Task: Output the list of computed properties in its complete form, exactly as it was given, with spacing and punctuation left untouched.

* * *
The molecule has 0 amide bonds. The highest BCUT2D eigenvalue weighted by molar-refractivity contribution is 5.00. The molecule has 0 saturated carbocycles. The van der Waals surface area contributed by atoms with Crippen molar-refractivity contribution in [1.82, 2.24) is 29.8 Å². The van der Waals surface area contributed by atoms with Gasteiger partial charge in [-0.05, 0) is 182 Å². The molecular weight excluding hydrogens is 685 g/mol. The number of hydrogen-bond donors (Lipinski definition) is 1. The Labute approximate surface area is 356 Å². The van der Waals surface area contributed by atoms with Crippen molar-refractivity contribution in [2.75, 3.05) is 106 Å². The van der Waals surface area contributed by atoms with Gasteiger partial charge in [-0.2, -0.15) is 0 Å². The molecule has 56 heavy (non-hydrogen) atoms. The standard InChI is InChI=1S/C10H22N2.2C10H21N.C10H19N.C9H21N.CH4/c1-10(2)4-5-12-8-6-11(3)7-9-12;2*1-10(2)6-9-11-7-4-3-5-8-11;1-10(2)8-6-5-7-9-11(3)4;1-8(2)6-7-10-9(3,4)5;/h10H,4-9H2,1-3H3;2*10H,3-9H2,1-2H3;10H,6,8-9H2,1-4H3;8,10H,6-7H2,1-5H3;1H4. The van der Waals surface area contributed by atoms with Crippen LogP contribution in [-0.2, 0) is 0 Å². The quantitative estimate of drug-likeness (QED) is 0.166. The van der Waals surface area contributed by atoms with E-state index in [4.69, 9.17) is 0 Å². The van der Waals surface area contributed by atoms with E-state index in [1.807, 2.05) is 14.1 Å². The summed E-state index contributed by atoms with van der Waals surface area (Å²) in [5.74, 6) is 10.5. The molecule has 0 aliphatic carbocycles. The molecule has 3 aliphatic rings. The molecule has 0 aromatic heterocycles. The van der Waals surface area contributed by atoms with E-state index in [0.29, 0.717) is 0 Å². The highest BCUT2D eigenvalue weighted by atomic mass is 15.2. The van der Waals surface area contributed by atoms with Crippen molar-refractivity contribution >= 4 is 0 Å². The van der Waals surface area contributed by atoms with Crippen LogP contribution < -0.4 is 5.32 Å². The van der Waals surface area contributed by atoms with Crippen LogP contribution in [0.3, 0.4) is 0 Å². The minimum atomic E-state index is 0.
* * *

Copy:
The molecule has 0 amide bonds. The highest BCUT2D eigenvalue weighted by molar-refractivity contribution is 5.00. The molecule has 0 saturated carbocycles. The van der Waals surface area contributed by atoms with Crippen molar-refractivity contribution in [1.82, 2.24) is 29.8 Å². The van der Waals surface area contributed by atoms with Gasteiger partial charge in [-0.05, 0) is 182 Å². The molecular weight excluding hydrogens is 685 g/mol. The number of hydrogen-bond donors (Lipinski definition) is 1. The Labute approximate surface area is 356 Å². The van der Waals surface area contributed by atoms with Crippen molar-refractivity contribution in [2.75, 3.05) is 106 Å². The van der Waals surface area contributed by atoms with Gasteiger partial charge in [-0.2, -0.15) is 0 Å². The molecule has 56 heavy (non-hydrogen) atoms. The standard InChI is InChI=1S/C10H22N2.2C10H21N.C10H19N.C9H21N.CH4/c1-10(2)4-5-12-8-6-11(3)7-9-12;2*1-10(2)6-9-11-7-4-3-5-8-11;1-10(2)8-6-5-7-9-11(3)4;1-8(2)6-7-10-9(3,4)5;/h10H,4-9H2,1-3H3;2*10H,3-9H2,1-2H3;10H,6,8-9H2,1-4H3;8,10H,6-7H2,1-5H3;1H4. The van der Waals surface area contributed by atoms with Crippen LogP contribution in [-0.2, 0) is 0 Å². The quantitative estimate of drug-likeness (QED) is 0.166. The van der Waals surface area contributed by atoms with E-state index in [4.69, 9.17) is 0 Å². The van der Waals surface area contributed by atoms with E-state index in [1.807, 2.05) is 14.1 Å². The summed E-state index contributed by atoms with van der Waals surface area (Å²) in [5.74, 6) is 10.5. The molecule has 0 aliphatic carbocycles. The molecule has 3 aliphatic rings. The molecule has 0 aromatic heterocycles. The van der Waals surface area contributed by atoms with E-state index in [0.29, 0.717) is 0 Å². The highest BCUT2D eigenvalue weighted by atomic mass is 15.2. The van der Waals surface area contributed by atoms with Crippen molar-refractivity contribution >= 4 is 0 Å². The van der Waals surface area contributed by atoms with Crippen LogP contribution < -0.4 is 5.32 Å². The van der Waals surface area contributed by atoms with Crippen LogP contribution in [0.3, 0.4) is 0 Å². The minimum atomic E-state index is 0.